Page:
When we finally exited the stall there was a woman, a few years older than me, standing near a sink watching us. She had tears in her eyes, and as we passed her, she put her hand on my shoulder and told me that her Mother had passed
away a few months prior, and she never thought she’d say it, but she missed moments like what she just overheard happening to my Mom and I. She told me that I was a good daughter and that I should cherish every moment I get to spend with my Mom.
A few weeks later, my partner Barbara & I were sitting with dear friends and instead of a lighthearted chat about the latest TV shows we were binge-watching, we found ourselves talking about what brand of adult diapers and dementia medications we were getting for our parents. We were all in the midst of caring (in one way or another) for our aging parents and felt stressed, il-equipped and were often laughing through the tears.
Every time the subject of caring for our parents came up, other friends, work associates or even strangers in line at the grocery store all added their “amen” to the chorus.
It started to feel like an epidemic. And so, the documentary, IT’S NOT A BURDEN: The Humor and Heartache of Raising Elderly Parents was born.
By the middle of 2015, we had outfitted our two vintage Volvos with a tiny action camera (which came to be known as the “Elaine Cam”) that we would turn on every time I had my Mom in the car on our way to Doctor’s appointments or other weekly outings, to help capture our conversations. Ours was a complicated relationship and I knew that if I could give others a glimpse into that, they might be able to find some value in it for themselves.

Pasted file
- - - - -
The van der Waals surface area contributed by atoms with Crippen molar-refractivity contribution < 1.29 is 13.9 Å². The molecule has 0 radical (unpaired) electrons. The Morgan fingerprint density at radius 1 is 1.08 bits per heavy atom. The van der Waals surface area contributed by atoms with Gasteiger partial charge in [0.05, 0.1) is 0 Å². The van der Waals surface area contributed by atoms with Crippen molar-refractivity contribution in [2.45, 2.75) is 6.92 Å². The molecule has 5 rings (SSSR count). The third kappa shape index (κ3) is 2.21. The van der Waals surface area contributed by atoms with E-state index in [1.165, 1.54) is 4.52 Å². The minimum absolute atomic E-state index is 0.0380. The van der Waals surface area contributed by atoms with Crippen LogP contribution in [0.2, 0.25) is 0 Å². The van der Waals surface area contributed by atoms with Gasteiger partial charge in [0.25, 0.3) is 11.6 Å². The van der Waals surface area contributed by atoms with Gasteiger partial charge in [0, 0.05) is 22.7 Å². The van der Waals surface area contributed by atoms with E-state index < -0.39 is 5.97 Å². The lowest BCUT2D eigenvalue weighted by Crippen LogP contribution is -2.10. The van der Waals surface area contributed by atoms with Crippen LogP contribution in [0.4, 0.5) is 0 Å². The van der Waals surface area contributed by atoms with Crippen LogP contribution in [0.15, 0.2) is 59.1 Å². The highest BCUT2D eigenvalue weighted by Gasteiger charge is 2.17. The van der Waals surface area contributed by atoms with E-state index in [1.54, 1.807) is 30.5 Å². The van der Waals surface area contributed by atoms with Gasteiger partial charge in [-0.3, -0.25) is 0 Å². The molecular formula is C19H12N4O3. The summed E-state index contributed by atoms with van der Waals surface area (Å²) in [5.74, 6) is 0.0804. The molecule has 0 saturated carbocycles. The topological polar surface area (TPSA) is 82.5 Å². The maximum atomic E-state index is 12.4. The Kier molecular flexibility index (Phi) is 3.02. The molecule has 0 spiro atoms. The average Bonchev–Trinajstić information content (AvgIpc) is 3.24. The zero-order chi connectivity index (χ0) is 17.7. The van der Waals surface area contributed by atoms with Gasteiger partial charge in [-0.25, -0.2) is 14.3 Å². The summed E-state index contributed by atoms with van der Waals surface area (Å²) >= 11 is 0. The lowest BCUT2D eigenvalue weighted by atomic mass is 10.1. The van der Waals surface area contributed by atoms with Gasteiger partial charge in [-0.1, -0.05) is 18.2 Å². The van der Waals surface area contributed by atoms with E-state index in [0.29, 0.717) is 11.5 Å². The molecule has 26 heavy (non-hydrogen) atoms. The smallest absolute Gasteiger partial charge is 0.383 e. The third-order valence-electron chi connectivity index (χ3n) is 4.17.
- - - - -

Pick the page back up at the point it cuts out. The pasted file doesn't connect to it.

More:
On the other hand, my relationship with my Dad had always been very good– we were extremely close, but his hoarding issue had concerned my siblings and I for well over a decade. When I once again raised the issue about the extreme clutter in his home in the context of this new film project, he surprisingly agreed to let us film with him and see where that would lead.
I knew that this shouldn’t be a film just about my story with my parents. I wanted to be able to show all the different ways this looked for other people too, so I began reaching out to find families that were willing to share their stories with us. Over the course of our four years of filming, we travelled to several states across the country and families generously welcomed us into their homes and hearts and shared what this journey looked like for them.
As a group, we bear witness to the universal challenges and remarkable rewards of this experience. These truths are the heart of this film and it’s an honor to be able to share them.
IT’S NOT A BURDEN
About the Author
Bryen Dunn is a freelance journalist with a focus on travel, lifestyle, entertainment and hospitality. He has an extensive portfolio of celebrity interviews with musicians, actors and other public personalities. He enjoys discovering delicious eats, tasting spirited treats, and being mesmerized by musical beats.